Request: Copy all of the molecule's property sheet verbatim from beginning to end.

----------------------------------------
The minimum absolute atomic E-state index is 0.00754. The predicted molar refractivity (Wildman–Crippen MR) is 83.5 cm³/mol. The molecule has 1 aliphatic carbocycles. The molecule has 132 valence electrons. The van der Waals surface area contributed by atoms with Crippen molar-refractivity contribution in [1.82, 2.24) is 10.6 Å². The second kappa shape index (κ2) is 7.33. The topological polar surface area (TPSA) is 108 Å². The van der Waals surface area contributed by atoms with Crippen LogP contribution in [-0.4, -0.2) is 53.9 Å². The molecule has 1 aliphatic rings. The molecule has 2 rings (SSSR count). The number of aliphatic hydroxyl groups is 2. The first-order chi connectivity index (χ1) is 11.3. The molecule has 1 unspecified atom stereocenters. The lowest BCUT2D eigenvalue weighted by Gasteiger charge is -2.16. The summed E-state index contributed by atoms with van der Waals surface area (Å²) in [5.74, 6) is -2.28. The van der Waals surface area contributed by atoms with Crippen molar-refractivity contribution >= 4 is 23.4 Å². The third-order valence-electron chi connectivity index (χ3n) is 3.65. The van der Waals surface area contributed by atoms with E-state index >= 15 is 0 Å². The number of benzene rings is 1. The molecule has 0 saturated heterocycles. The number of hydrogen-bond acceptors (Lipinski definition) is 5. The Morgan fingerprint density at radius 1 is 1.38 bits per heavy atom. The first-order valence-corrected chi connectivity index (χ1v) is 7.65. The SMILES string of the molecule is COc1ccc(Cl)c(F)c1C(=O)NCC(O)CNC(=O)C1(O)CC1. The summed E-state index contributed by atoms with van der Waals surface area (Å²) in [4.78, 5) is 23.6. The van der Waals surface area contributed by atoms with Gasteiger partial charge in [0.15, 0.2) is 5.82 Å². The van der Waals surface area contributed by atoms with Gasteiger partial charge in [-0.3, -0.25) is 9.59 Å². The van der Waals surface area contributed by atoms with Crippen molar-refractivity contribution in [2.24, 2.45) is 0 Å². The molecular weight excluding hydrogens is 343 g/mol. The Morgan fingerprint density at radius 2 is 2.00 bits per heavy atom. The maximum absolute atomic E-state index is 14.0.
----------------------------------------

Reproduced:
The minimum absolute atomic E-state index is 0.00754. The predicted molar refractivity (Wildman–Crippen MR) is 83.5 cm³/mol. The molecule has 1 aliphatic carbocycles. The molecule has 132 valence electrons. The van der Waals surface area contributed by atoms with Crippen molar-refractivity contribution in [1.82, 2.24) is 10.6 Å². The second kappa shape index (κ2) is 7.33. The topological polar surface area (TPSA) is 108 Å². The van der Waals surface area contributed by atoms with Crippen LogP contribution in [-0.4, -0.2) is 53.9 Å². The molecule has 1 aliphatic rings. The molecule has 2 rings (SSSR count). The number of aliphatic hydroxyl groups is 2. The first-order chi connectivity index (χ1) is 11.3. The molecule has 1 unspecified atom stereocenters. The lowest BCUT2D eigenvalue weighted by Gasteiger charge is -2.16. The summed E-state index contributed by atoms with van der Waals surface area (Å²) in [5.74, 6) is -2.28. The van der Waals surface area contributed by atoms with Crippen molar-refractivity contribution >= 4 is 23.4 Å². The third-order valence-electron chi connectivity index (χ3n) is 3.65. The van der Waals surface area contributed by atoms with E-state index >= 15 is 0 Å². The number of benzene rings is 1. The molecule has 0 saturated heterocycles. The number of hydrogen-bond acceptors (Lipinski definition) is 5. The Morgan fingerprint density at radius 1 is 1.38 bits per heavy atom. The first-order valence-corrected chi connectivity index (χ1v) is 7.65. The SMILES string of the molecule is COc1ccc(Cl)c(F)c1C(=O)NCC(O)CNC(=O)C1(O)CC1. The summed E-state index contributed by atoms with van der Waals surface area (Å²) in [4.78, 5) is 23.6. The van der Waals surface area contributed by atoms with Gasteiger partial charge in [0.15, 0.2) is 5.82 Å². The van der Waals surface area contributed by atoms with Gasteiger partial charge in [-0.3, -0.25) is 9.59 Å². The van der Waals surface area contributed by atoms with Crippen molar-refractivity contribution in [2.24, 2.45) is 0 Å². The molecular weight excluding hydrogens is 343 g/mol. The Morgan fingerprint density at radius 2 is 2.00 bits per heavy atom. The maximum absolute atomic E-state index is 14.0.